# 5: Fuel Efficiency
Hooklift trucks run predominantly on diesel or gasoline, which offer maximum fuel efficiency. Some things that will determine your choice are the most common functions you want your hooklift to perform, weight of the lift, the payload it is expected to carry and the nature of the hydraulics installed.
Used hooklift trucks in the pre-owned marketplace can come to you after years of strenuous service, so it is very important to have them thoroughly checked out to save you the cost of expensive repairs and maintenance work in the future.
# 1: Go With A Reputable Seller
Pre-owned hooklift trucks are not expected to come in a gently used condition. But overuse, misuse and abuse that go beyond expected wear and tear can become a huge financial drain in the long run as you replace worn parts, re-start maintenance checklists that were ignored in the past and try to extend the longevity of your workhorse. Go with a reputable hook-lift dealer, who stands behind the unit they are selling to save yourself the stress and expense of buying blind.
# 2: Ask For Maintenance Records
Making sure that the hooklift unit comes with a maintenance record gives you the peace of mind of seeing documented proof of servicing and maintenance jobs undertaken by previous owners on it in the past.
# 3: Check The Engine And Drivetrain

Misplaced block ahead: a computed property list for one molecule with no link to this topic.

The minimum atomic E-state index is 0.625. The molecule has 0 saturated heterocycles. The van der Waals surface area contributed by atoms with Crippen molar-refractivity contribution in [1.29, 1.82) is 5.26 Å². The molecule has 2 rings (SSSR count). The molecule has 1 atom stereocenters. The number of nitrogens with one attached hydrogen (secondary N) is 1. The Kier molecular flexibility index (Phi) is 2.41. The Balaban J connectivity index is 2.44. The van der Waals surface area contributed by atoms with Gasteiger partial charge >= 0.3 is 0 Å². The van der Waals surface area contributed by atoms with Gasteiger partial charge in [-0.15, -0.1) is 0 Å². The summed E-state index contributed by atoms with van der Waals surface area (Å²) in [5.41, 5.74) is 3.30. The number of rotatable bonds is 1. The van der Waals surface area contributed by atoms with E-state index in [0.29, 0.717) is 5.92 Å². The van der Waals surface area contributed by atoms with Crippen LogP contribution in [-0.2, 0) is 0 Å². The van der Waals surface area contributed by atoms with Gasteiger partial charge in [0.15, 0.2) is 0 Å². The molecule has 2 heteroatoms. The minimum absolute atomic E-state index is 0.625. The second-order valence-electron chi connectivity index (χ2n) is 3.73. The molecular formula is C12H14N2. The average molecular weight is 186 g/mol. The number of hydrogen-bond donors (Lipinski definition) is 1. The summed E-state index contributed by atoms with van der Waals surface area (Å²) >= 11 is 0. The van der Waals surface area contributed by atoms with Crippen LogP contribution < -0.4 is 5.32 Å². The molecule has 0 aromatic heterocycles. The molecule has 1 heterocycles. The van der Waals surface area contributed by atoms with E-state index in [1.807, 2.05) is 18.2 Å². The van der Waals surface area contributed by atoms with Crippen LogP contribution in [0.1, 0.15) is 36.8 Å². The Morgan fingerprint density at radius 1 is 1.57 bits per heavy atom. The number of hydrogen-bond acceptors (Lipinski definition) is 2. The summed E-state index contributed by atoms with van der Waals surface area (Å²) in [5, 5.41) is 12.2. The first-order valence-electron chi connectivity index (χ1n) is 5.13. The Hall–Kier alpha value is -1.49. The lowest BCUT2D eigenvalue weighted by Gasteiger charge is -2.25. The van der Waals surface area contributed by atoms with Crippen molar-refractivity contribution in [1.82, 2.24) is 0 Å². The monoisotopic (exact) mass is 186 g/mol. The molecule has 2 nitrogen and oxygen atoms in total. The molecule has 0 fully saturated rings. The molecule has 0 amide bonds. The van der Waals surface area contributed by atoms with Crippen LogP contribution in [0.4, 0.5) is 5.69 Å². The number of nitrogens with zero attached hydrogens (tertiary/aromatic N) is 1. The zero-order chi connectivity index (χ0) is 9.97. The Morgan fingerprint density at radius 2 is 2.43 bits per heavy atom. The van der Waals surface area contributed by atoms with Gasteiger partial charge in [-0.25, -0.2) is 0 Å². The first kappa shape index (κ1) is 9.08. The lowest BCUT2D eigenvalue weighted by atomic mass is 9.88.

The probability of damaged engine or transmission is pretty high if the hooklift is showing signs of transmission fluid leaks or engine oil leaks. Have these checked out, and also see if the hooklift owner is willing to give you a drivetrain warranty.
# 4: Check The Electrical System
Hooklifts are composed of a large number of moving parts and some of these can heat up very quickly. If wiring harnesses and rubber hoses come in contact with an overheated engine compartment, for example, it can cause leaking and shorting of the electrical system. Make sure you have these checked and evaluated by an experienced professional before you buy.
# 5: Check The Hooklift Hoist
The hoist, attached to the frame of the truck, needs special inspection to make sure it is in pristine condition with no signs of rusting and cracks or bending of shape. Make sure that hoist pins (where the hoist and frame connect) are in good working condition as well.
# 6: Check For Cleanliness
If the hooklift unit has not been cleaned regularly and on schedule in the past, you may run risks like clogged valves. A clean lift system also says a lot about the previous hooklift owner and how well the unit was looked after while in his or her care.
# 7: Listen For Sounds
Turn off the radio or any environmental sound and listen for any unusual sounds emanating from the hooklift trucks’s operating system. Noise anomalies can be a great help when trying to investigate performance glitches that are not readily apparent to the eye.
# 8: Check The Noise Pollution Factor
Lower engine RPMs, minimal friction and shorter cycle times will help you stay compliant with noise regulations, in case there are any in the area you intend to use your hooklift.
# 9: Consider The Resale Value
Hooklift trucks can give reliable service for many, many years, which is why you should always keep an eye on the resale value in case you choose to diversify or modify your business and have to sell the hooklift you’re buying today.
Custom Truck stocks hook hoist roll-offs on several chassis options. In addition to sales, we have roll-offs available for rent. Be sure to browse our online inventory to check out all of our available roll-offs.